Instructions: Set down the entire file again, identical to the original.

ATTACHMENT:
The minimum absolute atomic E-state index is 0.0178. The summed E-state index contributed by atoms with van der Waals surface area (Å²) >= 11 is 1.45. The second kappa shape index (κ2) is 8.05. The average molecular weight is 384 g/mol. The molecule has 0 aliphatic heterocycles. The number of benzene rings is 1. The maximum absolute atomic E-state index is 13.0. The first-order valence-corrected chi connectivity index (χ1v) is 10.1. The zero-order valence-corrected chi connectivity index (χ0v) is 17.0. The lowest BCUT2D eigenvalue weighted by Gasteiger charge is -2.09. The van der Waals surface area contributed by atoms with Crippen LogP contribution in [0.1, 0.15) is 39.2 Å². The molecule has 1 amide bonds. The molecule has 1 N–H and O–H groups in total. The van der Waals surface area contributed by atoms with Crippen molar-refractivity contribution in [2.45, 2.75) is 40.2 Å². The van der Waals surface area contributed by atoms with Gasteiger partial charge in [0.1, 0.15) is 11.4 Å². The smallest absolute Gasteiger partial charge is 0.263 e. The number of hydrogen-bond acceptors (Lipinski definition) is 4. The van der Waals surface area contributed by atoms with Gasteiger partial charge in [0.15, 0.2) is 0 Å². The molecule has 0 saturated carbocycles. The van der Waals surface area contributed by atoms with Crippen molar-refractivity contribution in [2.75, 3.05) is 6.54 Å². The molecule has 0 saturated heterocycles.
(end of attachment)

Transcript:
The minimum absolute atomic E-state index is 0.0178. The summed E-state index contributed by atoms with van der Waals surface area (Å²) >= 11 is 1.45. The second kappa shape index (κ2) is 8.05. The average molecular weight is 384 g/mol. The molecule has 0 aliphatic heterocycles. The number of benzene rings is 1. The maximum absolute atomic E-state index is 13.0. The first-order valence-corrected chi connectivity index (χ1v) is 10.1. The zero-order valence-corrected chi connectivity index (χ0v) is 17.0. The lowest BCUT2D eigenvalue weighted by Gasteiger charge is -2.09. The van der Waals surface area contributed by atoms with Crippen LogP contribution in [0.1, 0.15) is 39.2 Å². The molecule has 1 amide bonds. The molecule has 1 N–H and O–H groups in total. The van der Waals surface area contributed by atoms with Crippen molar-refractivity contribution in [2.45, 2.75) is 40.2 Å². The van der Waals surface area contributed by atoms with Gasteiger partial charge in [0.1, 0.15) is 11.4 Å². The smallest absolute Gasteiger partial charge is 0.263 e. The number of hydrogen-bond acceptors (Lipinski definition) is 4. The van der Waals surface area contributed by atoms with Gasteiger partial charge in [0.15, 0.2) is 0 Å². The molecule has 0 saturated carbocycles. The van der Waals surface area contributed by atoms with Crippen molar-refractivity contribution in [2.75, 3.05) is 6.54 Å². The molecule has 0 saturated heterocycles.